PM Urges Devolved Leaders To Pull Together In Support Of Brexit Deal

Prime Minister Theresa May is urging leaders from the devolved administrations of Northern Ireland, Scotland and Wales to "pull together" and back her Brexit deal.

It comes as the Government has ramped up its preparations for a no-deal crash out of the European Union, after the meaningful vote on the deal was postponed to January next year.

The Prime Minister is set to call on the First Ministers of Scotland and Wales and representatives of the Northern Ireland Civil Service to listen to the calls of business leaders in their regions and back her Withdrawal Agreement.

She is expected to address the issue at a Downing Street meeting on Wednesday 19 December.

With a mere 100 days until the scheduled date of Brexit on 29 March 2019, the Prime Minister has geared up preparations for a no-deal, while Defence Secretary Gavin Williamson announced that thousands of troops will be put on standby to help cope with potential disruption.

Around £2 billion of public money has already been spent on Brexit, with Chancellor Philip Hammond pledging a further £2bn, which will be handed out throughout 2019 and 2020, to mitigate the financial effects of leaving the European Union.

The Home Office is expected to receive one quarter of the sum, £480 million, to increase Border Force capability.
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Meanwhile, Sinn Fein Vice President Michelle O'Neill has claimed that Theresa May's Government is heading for an economic catastrophe by focusing on a no-deal scenario, and reiterated her party's position that an Irish unity referendum will be pursued in the event of a hard Brexit.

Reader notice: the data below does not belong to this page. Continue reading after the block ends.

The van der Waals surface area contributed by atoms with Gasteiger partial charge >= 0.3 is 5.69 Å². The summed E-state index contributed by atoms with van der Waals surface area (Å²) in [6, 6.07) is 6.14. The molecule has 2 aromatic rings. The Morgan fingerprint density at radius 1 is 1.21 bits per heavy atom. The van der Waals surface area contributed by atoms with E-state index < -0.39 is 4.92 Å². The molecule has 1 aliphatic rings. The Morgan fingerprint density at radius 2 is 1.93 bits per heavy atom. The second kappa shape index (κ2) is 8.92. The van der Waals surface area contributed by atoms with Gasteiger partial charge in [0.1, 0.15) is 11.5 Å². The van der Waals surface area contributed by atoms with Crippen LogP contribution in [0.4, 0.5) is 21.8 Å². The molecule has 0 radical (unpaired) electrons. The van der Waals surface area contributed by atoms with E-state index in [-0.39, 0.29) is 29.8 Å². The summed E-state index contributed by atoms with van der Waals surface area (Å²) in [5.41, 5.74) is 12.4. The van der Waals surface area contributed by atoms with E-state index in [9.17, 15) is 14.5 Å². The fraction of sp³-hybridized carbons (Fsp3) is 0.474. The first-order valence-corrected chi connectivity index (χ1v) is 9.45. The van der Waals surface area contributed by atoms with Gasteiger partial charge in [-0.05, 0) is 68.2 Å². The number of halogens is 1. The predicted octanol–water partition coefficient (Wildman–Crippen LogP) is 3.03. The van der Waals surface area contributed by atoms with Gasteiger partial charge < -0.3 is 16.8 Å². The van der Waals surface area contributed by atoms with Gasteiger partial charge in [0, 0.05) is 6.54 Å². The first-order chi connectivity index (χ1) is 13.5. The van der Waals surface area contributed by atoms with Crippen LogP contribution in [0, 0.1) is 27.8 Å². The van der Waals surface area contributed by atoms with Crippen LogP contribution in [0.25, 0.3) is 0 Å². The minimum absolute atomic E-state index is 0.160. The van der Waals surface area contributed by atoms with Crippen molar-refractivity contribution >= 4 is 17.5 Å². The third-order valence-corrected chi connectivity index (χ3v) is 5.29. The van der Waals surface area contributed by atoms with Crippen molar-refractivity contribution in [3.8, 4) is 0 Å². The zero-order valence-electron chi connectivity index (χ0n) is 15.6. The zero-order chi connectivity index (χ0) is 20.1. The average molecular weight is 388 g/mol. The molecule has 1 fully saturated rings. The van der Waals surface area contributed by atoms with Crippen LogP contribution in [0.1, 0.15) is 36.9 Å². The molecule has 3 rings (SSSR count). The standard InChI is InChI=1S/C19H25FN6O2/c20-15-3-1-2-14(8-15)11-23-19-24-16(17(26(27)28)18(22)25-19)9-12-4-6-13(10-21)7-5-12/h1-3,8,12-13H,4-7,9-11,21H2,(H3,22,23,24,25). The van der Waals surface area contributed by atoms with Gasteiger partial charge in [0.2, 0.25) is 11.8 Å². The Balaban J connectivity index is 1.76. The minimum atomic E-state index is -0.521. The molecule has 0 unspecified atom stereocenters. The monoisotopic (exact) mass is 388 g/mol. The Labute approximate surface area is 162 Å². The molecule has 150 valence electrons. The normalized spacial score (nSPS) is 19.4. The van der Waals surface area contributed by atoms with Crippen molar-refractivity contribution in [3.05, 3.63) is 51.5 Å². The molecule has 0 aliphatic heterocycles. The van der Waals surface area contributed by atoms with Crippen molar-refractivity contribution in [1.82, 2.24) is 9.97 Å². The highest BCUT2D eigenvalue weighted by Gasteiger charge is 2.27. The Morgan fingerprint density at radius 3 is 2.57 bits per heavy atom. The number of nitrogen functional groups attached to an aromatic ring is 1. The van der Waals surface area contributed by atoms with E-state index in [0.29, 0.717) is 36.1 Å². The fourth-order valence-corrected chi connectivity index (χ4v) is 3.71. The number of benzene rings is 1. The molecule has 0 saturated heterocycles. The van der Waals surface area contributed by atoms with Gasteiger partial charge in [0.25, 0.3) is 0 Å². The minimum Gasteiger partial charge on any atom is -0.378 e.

The Mid Ulster MLA said: "That sums up their chaotic approach over the past two years. They have spent more time fighting among themselves and trying to placate the DUP and Brexiteers rather than dealing with the issues that actually need addressed.

"This reckless approach has made the prospect of a disastrous no-deal crash much more likely. Such a situation would be catastrophic for our economy and society. It would see us crashing out of the EU with no terms of departure, over an economic cliff-edge with supply shortages and many businesses unable to trade, job losses, possible recession, no access to the EU single market and a physical hard border being put in place in Ireland.

"We cannot allow that to happen and we will continue working with the Dublin Government and the EU27 to protect the Good Friday Agreement and protect the Backstop as our only insurance policy against a hard border and the economic catastrophe that would bring.

"But if that is not possible and Westminster insists on driving toward a no-deal crash, then a referendum on Irish reunification, as provided for in the Good Friday Agreement, must be called as the only sensible, logical and entirely rational response which would provide a pathway for the North to be readmitted to the European Union."


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